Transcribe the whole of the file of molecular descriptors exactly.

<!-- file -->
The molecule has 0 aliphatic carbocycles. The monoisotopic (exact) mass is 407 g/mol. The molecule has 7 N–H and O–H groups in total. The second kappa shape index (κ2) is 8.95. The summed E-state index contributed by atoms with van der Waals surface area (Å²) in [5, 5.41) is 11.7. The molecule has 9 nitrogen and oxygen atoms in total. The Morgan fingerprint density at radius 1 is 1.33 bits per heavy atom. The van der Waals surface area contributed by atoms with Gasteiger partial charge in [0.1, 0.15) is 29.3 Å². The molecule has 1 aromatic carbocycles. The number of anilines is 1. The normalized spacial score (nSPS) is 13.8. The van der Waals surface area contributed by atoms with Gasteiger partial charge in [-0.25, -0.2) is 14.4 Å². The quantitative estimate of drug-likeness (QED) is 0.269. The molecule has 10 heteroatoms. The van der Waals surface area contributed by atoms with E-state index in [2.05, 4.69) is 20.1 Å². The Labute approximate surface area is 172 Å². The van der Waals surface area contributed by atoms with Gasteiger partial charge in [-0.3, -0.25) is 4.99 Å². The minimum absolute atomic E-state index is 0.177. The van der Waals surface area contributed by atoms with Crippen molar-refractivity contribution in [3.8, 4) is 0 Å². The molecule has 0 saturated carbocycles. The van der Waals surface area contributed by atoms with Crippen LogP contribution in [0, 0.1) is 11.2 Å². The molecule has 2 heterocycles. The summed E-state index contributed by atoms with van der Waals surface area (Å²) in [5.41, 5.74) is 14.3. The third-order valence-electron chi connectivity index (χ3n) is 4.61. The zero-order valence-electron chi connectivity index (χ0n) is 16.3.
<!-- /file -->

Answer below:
The molecule has 0 aliphatic carbocycles. The monoisotopic (exact) mass is 407 g/mol. The molecule has 7 N–H and O–H groups in total. The second kappa shape index (κ2) is 8.95. The summed E-state index contributed by atoms with van der Waals surface area (Å²) in [5, 5.41) is 11.7. The molecule has 9 nitrogen and oxygen atoms in total. The Morgan fingerprint density at radius 1 is 1.33 bits per heavy atom. The van der Waals surface area contributed by atoms with Gasteiger partial charge in [0.1, 0.15) is 29.3 Å². The molecule has 1 aromatic carbocycles. The number of anilines is 1. The normalized spacial score (nSPS) is 13.8. The van der Waals surface area contributed by atoms with Gasteiger partial charge in [-0.25, -0.2) is 14.4 Å². The quantitative estimate of drug-likeness (QED) is 0.269. The molecule has 10 heteroatoms. The van der Waals surface area contributed by atoms with E-state index in [2.05, 4.69) is 20.1 Å². The Labute approximate surface area is 172 Å². The van der Waals surface area contributed by atoms with Gasteiger partial charge in [-0.3, -0.25) is 4.99 Å². The minimum absolute atomic E-state index is 0.177. The van der Waals surface area contributed by atoms with Crippen molar-refractivity contribution in [3.8, 4) is 0 Å². The molecule has 0 saturated carbocycles. The van der Waals surface area contributed by atoms with Crippen LogP contribution in [0, 0.1) is 11.2 Å². The molecule has 2 heterocycles. The summed E-state index contributed by atoms with van der Waals surface area (Å²) in [5.41, 5.74) is 14.3. The third-order valence-electron chi connectivity index (χ3n) is 4.61. The zero-order valence-electron chi connectivity index (χ0n) is 16.3.